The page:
In article <5gosup$bc6 at news.u-strasbg.fr>, pingouin at crystal.u-strasbg.fr (Francois JEANMOUGIN) writes:
> Regarding the survey we start some times ago on GCG performances,
>we can say that most of sites are running GCG8 because they are waiting
>for EGCG9 before installing GCG9, so that makes 4 months of licensing for
>an unuse software suite...
Today I'm writing the letter in which we officially stop GCG maintenance.
We will continue to run 8.1 under our existing license agreement, but never
go to 9.0.
It was unpleasant to receive 9.0 and not be able to install it (no local
programs, no EGCG), but GCG hemmed and hawed and promised an SDK, so we
waited (im)patiently, with 9.0 sitting on the desk unused. After several
months the SDK license agreement finally showed up, and, excuse me folks,
but you better not be planning on publishing anything that you develop with
the SDK, because you will not be able to redistribute the code or the
binaries under section Cii of that agreement My reading suggests that you
could not even distribute diffs. We simply cannot sign such an agreement
since most journals require that programs used in papers be made available
to other sites - and what is the point of developing programs using the SDK
if we cannot publish the results that derive from them???
This is section C of the SDK agreement:
C. Use of SDK Source Code; Use and Distribution of Derivative Works. GCG
grants to Customer a nonassignable, nonexclusive perpetual license:
(i) to adapt the SDK Source Code to create derivative works containing the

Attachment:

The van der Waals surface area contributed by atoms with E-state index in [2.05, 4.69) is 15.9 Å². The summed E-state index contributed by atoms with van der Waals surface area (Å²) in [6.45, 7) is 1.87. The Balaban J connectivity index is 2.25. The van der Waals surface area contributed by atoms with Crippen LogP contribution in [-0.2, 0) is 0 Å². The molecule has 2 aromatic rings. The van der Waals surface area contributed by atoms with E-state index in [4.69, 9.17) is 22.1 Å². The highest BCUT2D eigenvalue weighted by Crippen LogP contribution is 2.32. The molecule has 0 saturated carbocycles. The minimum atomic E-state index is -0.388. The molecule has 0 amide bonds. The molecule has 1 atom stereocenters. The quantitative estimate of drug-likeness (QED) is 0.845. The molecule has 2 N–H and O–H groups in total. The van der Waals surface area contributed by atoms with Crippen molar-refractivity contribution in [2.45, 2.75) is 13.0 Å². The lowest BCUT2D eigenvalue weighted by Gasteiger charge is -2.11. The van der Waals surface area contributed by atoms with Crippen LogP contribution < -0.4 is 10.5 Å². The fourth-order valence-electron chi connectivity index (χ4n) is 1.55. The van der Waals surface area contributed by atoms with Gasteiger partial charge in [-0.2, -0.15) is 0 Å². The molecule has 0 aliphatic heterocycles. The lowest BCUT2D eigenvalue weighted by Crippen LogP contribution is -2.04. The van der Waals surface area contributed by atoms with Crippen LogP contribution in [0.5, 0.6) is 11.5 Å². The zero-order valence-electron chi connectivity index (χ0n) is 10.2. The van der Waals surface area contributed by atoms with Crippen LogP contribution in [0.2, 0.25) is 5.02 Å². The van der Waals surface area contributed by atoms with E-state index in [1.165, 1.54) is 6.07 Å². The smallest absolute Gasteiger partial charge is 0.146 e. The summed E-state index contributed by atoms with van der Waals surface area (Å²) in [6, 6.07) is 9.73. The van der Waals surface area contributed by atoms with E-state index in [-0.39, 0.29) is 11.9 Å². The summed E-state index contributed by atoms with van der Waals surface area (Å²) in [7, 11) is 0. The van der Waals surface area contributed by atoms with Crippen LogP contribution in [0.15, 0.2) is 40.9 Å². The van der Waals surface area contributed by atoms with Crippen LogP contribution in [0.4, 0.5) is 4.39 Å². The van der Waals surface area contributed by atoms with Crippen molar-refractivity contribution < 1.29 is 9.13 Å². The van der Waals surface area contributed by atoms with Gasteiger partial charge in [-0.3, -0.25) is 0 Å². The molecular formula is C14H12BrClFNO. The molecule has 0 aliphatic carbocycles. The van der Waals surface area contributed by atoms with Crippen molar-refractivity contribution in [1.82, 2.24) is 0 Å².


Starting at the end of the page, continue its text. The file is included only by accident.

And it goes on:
SDK Source Code (the "Derivative Works");
(ii) to install and run a copy of the Derivative Works on computer systems
licensed under the Customer's Standard Agreement and Customer's License
Extensions but Customer may not distribute, or allow the distribution of,
any Derivative Work to any third party.
(Emphasis mine). There is no wiggle room in there at all. Apparently the
EGCG folks have a different SDK license agreement that allows them to get
by Cii and distribute EGCG, but GCG is not extending this to anybody else.
I would not have been able to submit the programs that I did to EGCG under
this license, indeed, it is pretty clear that the EGCG would not now exist
if this license had been in effect in previous versions.
I can understand that GCG doesn't want their code to show up in other
commercial products. However, their handling of this whole affair is simply
1. They changed the license agreement without prior notification and
shipped what was essentially a nonfunctional product (9.0), since any site
with local code or EGCG could not upgrade.
2. They took months to produce an SDK license agreement, and when it
arrived it contained a clause that was contrary to the general ethics of
research, that is, that research material, in this case programs, be made
available to others as a prerequisite for publication. (In previous GCG
versions there was the quite reasonable situation that any GCG site could
ship a locally developed program to another GCG site, or at least, nothing
in previous licenses specifically excluded it. Shipping such a program
to a nonGCG site was pointless - they couldn't build it or run it without
the rest of the GCG package.)
3. Much of GCG is itself a "derivative" work. I wonder if Zuker, Pearson,
and the many others who contributed programs to the original University of
Wisconsin GCG would have done so if the current set of GCG license
agreements had been in place at the time. I suspect they would have, at
the very least, requested significant remuneration. Perhaps they will do
mathog at seqaxp.bio.caltech.edu
Manager, sequence analysis facility, biology division, Caltech